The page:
Attention all students looking to unwind from finals or just spend some time with the therapy animals: There will be a study break held in the Brooks lounges on May 5 from 5 to 6:30 p.m. Massages will be available, too.
Yvonne Eaton–Stull, director of the Counseling Center, said while the therapy animals are available Mondays from 4 to 5 p.m. throughout the semester, more animals are being brought in at students’ requests for finals week.
In addition to free massages from a massage therapist and visits with the therapy animals, the study break event will also feature goody bags.
Attending this session are Maggie, the Labrador retriever, her brother, Zeus, Martin, a mixed breed, Ruby, a pug, Angel, the therapy cat and several other dogs.
In the past about 300 students each semester have shown up to make new four–legged friends, and Eaton–Stull is hoping for another great turnout.
“Please come and visit the dogs,” Eaton–Stull said. “They look forward to it as much as the students do. They love the attention.”
Allegheny sophomore Stephanie Clark, ’12, agreed with Eaton–Stull.
“Maggie and her friends remind me of my puppies at home; it’s nice to be able to just sit there and play with them and forget for ten minutes or so about the five papers you have to write,” Clark said.
Some students, when given the option, prefer fur.
“Massages would be nice, but I can bribe friends into giving me those; I can’t really bribe my friends into giving me a doggy.”
Clark, along with many other students, may wonder why animals provide such release.
Little do many students know, the unconditional love therapy pets provide can benefit people physically, psychologically and even socially.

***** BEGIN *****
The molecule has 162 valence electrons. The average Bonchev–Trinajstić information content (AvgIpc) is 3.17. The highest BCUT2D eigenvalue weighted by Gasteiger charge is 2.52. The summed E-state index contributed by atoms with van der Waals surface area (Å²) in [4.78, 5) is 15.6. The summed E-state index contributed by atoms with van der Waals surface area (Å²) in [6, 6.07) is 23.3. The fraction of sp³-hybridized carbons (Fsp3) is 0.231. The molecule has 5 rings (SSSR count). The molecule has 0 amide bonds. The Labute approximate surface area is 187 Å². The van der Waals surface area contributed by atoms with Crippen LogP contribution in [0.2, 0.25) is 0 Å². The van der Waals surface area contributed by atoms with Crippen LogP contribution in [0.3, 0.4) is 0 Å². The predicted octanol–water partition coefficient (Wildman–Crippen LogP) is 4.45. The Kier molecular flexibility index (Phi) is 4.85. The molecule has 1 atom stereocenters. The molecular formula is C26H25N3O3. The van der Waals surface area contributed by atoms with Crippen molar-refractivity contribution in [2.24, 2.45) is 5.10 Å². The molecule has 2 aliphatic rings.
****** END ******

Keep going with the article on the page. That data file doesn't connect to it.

According to Eaton–Stull, one of the more exciting things is the research done with therapy animals. Dogs provide chemical therapy for humans. Cortisol, a chemical released by the body in response to stress, is decreased during animal therapy, which makes stressful situations more manageable.
Also, some studies show increases in serotonin levels, a bodily chemical affecting mood.
Eaton–Stull feels that these effects are great because people can find relief without medication.
Some students were definitely in compliance with these results.
Jigar Jethva, ’12, thought the event was a good idea, especially during finals.
“When most people think about or see a dog, they automatically become at ease,” Jethva said. “Stress is going to be very high this week. Anything that lowers stress is a good idea.”
Though a large majority of students believe the therapy dogs to be good stress-reducing outlets, not all agree.
Greg Coppolo, ’12, shared this view.
“It’s a waste of time,” Coppolo said. “I’d rather just get my work done so I don’t have to stress anymore.”
All things considered, one thing is for certain: all people deal with stress differently, but if you think taking a study break with animals will help you, (or if you carry tenseness in your shoulders) then the event will most likely be a doggone awesome time.
By REBECCA CANTERBURY